- Original Article
- Open Access
Functional technology foresight. A novel methodology to identify emerging technologies
European Journal of Futures Researchvolume 4, Article number: 13 (2016)
The speed and complexity of the technology evolution faced by modern societies need new approaches to the analysis and understanding of the world. Indeed, an exclusive focus on technological goals can miss to recognize all the stakeholders of a technology and address real user needs; moreover, on the one hand low signals are becoming more and more important in fast evolving markets, on the other hand the excess of hype, fashions, or vested interests sometimes deeply alter indicators. However, the so called Big Data promise to be a huge low cost set of valuable information, available and affordable to all (SMEs included). But, analyzing them is not trivial especially if we deal with academic papers and patents. To tackle these issues, the present paper proposes to apply a powerful methodological tool called Functional Analysis to the Technology Foresight process. Actually the rigorous study of the functions, that an artefact should perform to satisfy the user needs, provides a universal and thus unifying point of view, which is able to correlate the user perspective on the product with its technical features. Functional reasoning has been applied to (i) detect possible patterns of development, spotting missing elements and highlighting strengths as well as potential sources of failure; (ii) to enhance traditional bibliometric tools such as the analysis of S-curves and (iii), integrated with a natural language processing analysis toolchain, tailored for patent documents, to identify emerging technologies. The paper describes the functional approach to technology foresight activity, presents how to integrate it with text mining algorithms and experts’ domain knowledge, and finally discusses its benefits in the context of Technology Foresight also from an economic point of view, showing that oresight is affordable also for Small and Medium Enterprises.
Technology Foresight has been used for decades as a tool for decision making in the context of government innovation policies or investment decisions of large companies. By its very nature, it used to be a long and expensive process, largely based on the contributions of senior experts. More recently, participatory Technology Foresight exercises have been undertaken in a variety of countries. While these processes rely somewhat less on the contribution of individual experts, nevertheless they require the mobilization of large resources in order to design and manage meetings, workshops, stakeholder consultations and consensus building sessions. They are also complex to manage and expensive.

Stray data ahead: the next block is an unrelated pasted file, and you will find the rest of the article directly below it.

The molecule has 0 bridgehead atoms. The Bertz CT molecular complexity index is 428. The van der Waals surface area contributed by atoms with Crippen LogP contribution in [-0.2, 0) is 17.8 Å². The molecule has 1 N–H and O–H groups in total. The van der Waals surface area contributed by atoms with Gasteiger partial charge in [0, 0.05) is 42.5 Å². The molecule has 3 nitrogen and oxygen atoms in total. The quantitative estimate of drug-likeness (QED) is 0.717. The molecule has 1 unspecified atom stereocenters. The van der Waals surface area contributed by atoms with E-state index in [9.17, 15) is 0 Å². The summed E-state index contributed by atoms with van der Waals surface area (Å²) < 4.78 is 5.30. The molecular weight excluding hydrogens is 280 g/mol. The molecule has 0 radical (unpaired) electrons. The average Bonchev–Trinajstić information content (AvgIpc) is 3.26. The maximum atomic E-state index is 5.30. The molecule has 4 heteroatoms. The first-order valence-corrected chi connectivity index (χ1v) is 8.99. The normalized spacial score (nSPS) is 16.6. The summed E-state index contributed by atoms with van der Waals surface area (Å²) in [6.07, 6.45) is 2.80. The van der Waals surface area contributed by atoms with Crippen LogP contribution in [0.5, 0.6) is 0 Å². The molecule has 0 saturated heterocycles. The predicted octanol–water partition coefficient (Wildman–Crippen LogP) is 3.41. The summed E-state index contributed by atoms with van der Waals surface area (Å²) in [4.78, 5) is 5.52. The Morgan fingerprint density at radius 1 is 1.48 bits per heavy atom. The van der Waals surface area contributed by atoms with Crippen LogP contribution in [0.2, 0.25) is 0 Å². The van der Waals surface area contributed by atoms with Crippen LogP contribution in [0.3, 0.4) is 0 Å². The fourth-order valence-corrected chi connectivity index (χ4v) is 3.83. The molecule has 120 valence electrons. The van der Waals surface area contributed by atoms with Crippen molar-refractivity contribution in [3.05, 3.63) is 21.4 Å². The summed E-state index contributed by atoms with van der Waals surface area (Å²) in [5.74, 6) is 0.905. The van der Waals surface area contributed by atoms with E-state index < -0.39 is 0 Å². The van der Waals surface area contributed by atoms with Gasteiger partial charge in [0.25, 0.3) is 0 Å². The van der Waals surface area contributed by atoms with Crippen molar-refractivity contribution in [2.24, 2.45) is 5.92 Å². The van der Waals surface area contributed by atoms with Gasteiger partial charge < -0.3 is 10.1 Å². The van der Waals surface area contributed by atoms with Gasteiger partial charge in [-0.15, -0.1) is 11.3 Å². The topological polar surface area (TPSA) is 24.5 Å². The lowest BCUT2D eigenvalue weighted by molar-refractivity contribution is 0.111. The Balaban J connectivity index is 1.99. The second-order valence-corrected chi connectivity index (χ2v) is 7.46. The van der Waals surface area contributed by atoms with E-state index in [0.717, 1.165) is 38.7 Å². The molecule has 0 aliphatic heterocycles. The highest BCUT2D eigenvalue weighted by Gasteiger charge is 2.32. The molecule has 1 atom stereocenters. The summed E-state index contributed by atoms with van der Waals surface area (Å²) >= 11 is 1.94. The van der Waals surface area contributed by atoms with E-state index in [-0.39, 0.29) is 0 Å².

With the acceleration of technological change, however, there is a need for Technology Foresight to enter the agenda of SMEs, as well as of public organizations that are less resource-rich than governments, such as municipalities, hospitals, or civic communities. The reason is that technological changes influence to a great extent the life of organizations at any scale. The anticipation of future technologies becomes a crucial component of strategic management, but also, to a certain extent, of operational decision making. To what extent will the sharing economy modify the way in which citizens move, drive a car, rent a house, or visit a tourist place? To what extent will neuro-rehabilitation, remote assistance, exoskeletons, telemedicine or telecare influence the way in which elderly people will use health care systems in the next few years? Are drugs to be substituted for by direct electro-stimulation of terminals of organs? How does Virtual Reality (VR) and Augmented Reality (AR) will change the way in which companies organize their sales, after sales, logistics, maintenance and support activities?
These questions are no longer the domain of large organizations, either public or private, but become the flesh-and-blood of all organizations, of any size.
This however creates a severe challenge: how to ensure that robust, reliable, validated knowledge about the future is made available to less resource-rich organizations. In other words: How to make Technology Foresight less expensive, while keeping its quality high.
A natural candidate to do this job is, needless to say, Big Data. There are currently large expectations about the delivery of customized, timely, reliable information based on the huge computational power of the cloud and the impressive developments of algorithms.
Is Big Data the solution? Yes and no. In this paper we argue that large scale computational tools are not the solution, unless they are applied to a sound, robust, validated domain knowledge platform. We also suggest that this platform already exists, although it has never considered, to the best of our knowledge, as a candidate for Technology Foresight exercises. The platform is offered by the recent developments in Functional Analysis, a multidisciplinary field originated in engineering design theory, but recently enriched by contributions in architectural design, aesthetics, anthropology, and philosophy of technology. Big Data is the solution if it is associated to a robust domain-knowledge platform.